22. "Knowledge Guaranteed," Noûs 47.3 (2013).
  23. "A Conspicuous Art: Putting Gettier to the Test," Philosophers' Imprint 13.10 (2013).
  24. "Infinitism, Finitude and Normativity," Philosophical Studies 163.3 (2013).
  25. "That's Outrageous," Theoria 79.2 (May 2013).
  26. "Doomed to Fail: The Sad Epistemological Fate of Ontological Arguments," Ontological Proofs Today (Ontos Verlag), ed. Miroslaw Szatkowski (2013).
  27. "Bi-Level Virtue Epistemology," Virtuous Thoughts: The Philosophy of Ernest Sosa (2013).
  28. "A Puzzle About Withholding," Philosophical Quarterly 62.247 (2012).
  29. "Preempting Paradox," Logos & Episteme 3 (2012).
  30. "Reasons, Answers and Goals," Journal of Moral Philosophy 9 (2012).
  31. "Pyrrhonian Skepticism Meets Speech-Act Theory," International Journal for the Study of Skepticism 2 (2012).
  32. "Stumbling in Nozick's Tracks," Logos & Episteme 3.2 (2012)
  33. "Is Knowledge Justfied True Belief?", Synthese 184.3 (February 2012).
  34. "Promises to Keep: Speech Acts and the Value of Reflective Knowledge," Logos & Episteme 2.4 (December 2011).
  35. "Contingent A Priori Knowledge," Philosophy and Phenomenological Research 83.2 (September 2011).
  36. "A New and Improved Argument for a Necessary Being," Australasian Journal of Philosophy 89.2 (June 2011).
  37. "Believing for a Reason," Erkenntnis 74.3 (May 2011).
  38. "Manifest Failure: The Gettier Problem Solved," Philosophers' Imprint 11.8 (April 2011).
  39. "The Express Knowledge Account of Assertion," Australasian Journal of Philosophy 89.1 (March 2011).
  40. "Mythology of the Factive," Logos & Episteme. 2.1 (March 2011).
  41. "Does Perceiving Entail Knowing?" Theoria 76.3 (Sept. 2010).
  42. "Prompting Challenges," Analysis 70.3 (July 2010).
  43. "Foundationalism for Modest Infinitists," Canadian Journal of Philosophy 40.2 (June 2010).
  44. "On the Relationship Between Propositional and Doxastic Justification," Philosophy and Phenomenological Research 80.2 (March 2010).
  45. "Epistemic Invariantism and Speech Act Contextualism," Philosophical Review 119.1 (Jan. 2010).
  46. "Refutation by Elimination," Analysis 70.1 (Jan. 2010).
  47. "On the General Argument Against Internalism," Synthese 170.1 (Sept. 2009).
  48. "The Ontology of Epistemic Reasons," Noûs 43.3 (Sept. 2009).
  49. "An Infinitist Account of Doxastic Justification," dialectica 63.2 (June 2009).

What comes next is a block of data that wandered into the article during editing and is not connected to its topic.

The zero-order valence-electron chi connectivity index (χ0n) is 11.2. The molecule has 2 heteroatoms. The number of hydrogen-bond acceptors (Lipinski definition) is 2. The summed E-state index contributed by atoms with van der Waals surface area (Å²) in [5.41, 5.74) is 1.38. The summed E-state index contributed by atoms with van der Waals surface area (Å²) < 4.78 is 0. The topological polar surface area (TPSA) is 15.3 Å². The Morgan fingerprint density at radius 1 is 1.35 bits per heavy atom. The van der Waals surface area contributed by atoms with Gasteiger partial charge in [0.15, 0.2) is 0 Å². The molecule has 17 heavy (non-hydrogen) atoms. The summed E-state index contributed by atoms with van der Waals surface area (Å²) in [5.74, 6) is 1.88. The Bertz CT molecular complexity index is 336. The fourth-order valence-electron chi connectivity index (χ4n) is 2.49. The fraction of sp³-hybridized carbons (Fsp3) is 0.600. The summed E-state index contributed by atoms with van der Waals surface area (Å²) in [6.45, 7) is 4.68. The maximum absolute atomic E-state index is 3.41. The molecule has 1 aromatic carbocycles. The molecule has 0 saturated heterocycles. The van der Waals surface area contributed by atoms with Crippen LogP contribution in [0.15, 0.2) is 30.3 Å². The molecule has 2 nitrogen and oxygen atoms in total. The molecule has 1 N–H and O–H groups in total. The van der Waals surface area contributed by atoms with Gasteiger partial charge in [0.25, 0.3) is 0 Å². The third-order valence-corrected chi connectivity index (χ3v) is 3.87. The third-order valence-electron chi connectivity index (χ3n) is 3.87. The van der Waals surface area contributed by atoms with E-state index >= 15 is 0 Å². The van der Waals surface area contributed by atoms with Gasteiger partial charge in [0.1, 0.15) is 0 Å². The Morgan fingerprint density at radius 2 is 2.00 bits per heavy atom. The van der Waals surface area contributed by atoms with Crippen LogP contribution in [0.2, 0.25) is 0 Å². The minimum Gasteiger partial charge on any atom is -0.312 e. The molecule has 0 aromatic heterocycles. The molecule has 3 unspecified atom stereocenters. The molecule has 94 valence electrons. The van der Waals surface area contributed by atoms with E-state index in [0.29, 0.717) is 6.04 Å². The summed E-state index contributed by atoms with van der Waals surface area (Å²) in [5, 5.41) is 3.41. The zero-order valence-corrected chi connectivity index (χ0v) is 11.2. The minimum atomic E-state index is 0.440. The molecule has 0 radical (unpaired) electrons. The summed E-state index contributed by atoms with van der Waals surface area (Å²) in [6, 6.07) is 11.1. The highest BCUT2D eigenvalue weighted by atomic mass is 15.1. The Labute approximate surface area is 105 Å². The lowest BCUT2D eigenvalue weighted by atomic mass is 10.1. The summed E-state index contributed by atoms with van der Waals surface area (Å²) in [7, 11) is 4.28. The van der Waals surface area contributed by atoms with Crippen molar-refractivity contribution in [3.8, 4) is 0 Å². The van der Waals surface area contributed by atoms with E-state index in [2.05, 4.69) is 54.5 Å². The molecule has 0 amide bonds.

50. "On the Regress Argument for Infinitism," Synthese 166.1 (Jan 2009).
  51. "Practical and Epistemic Justification in Alston's Perceiving God," Faith and Philosophy 25.3 (July 2008).
  52. "You Can't Get Away with Murder That Easily," International Journal of Philosophical Studies 13.4 (Dec 2005).
Entries, Surveys, Introductions, Reviews, etc.
  1. "Assertion," Cambridge Dictionary of Philosopy, 3ed. Ed. Robert Audi (2014)
  2. "Ernest Sosa," Cambridge Dictionary of Philosophy, 3ed. Ed. Robert Audi (2014).
  3. Thomas Reid,” Sourcebook in History of Philosophy of Language (Springer), ed. Benjamin Hill, Henrik Lagerlund and Robert Stainton (2014)
  4. "Introduction" (with Peter Klein) to Ad Infinitum: New Essays on Epistemological Infinitism, Oxford University Press (2014).
  5. "Infinitism in Epistemology" (with Peter Klein), Internet Encyclopedia of Philosophy (2013).
  6. "Satisficing," Encyclopedia of Utilitarianism (2013).
  7. "Epistemology," Encyclopedia of Philosophy and the Social Sciences (Sage), ed. Byron Kaldis (2013)
  8. "Virtue Epistemology" (with Ernest Sosa), Encyclopedia of Philosophy and the Social Sciences (Sage), ed. Byron Kaldis (2013).
  9. Review of John Greco, Achieving Knowledge, Mind 121 (2012).
  10. "Introduction" (with John Greco) to Virtue Epistemology: Contemporary Readings MIT Press (2012).
  11. "In Gettier's Wake," Epistemology: The Key Thinkers (Continuum), ed. Stephen Hetherington (2012).
  12. Review of Joseph Keim Campbell, Michael O'Rourke and Harry S. Silverstein (eds.), Knowledge and Skepticism. International Journal for the Study of Skepticism 1.2 (2011): 151–157.
  13. "The Value of Knowledge" (with Duncan Pritchard), Stanford Encyclopedia of Philosophy (Nov. 2011).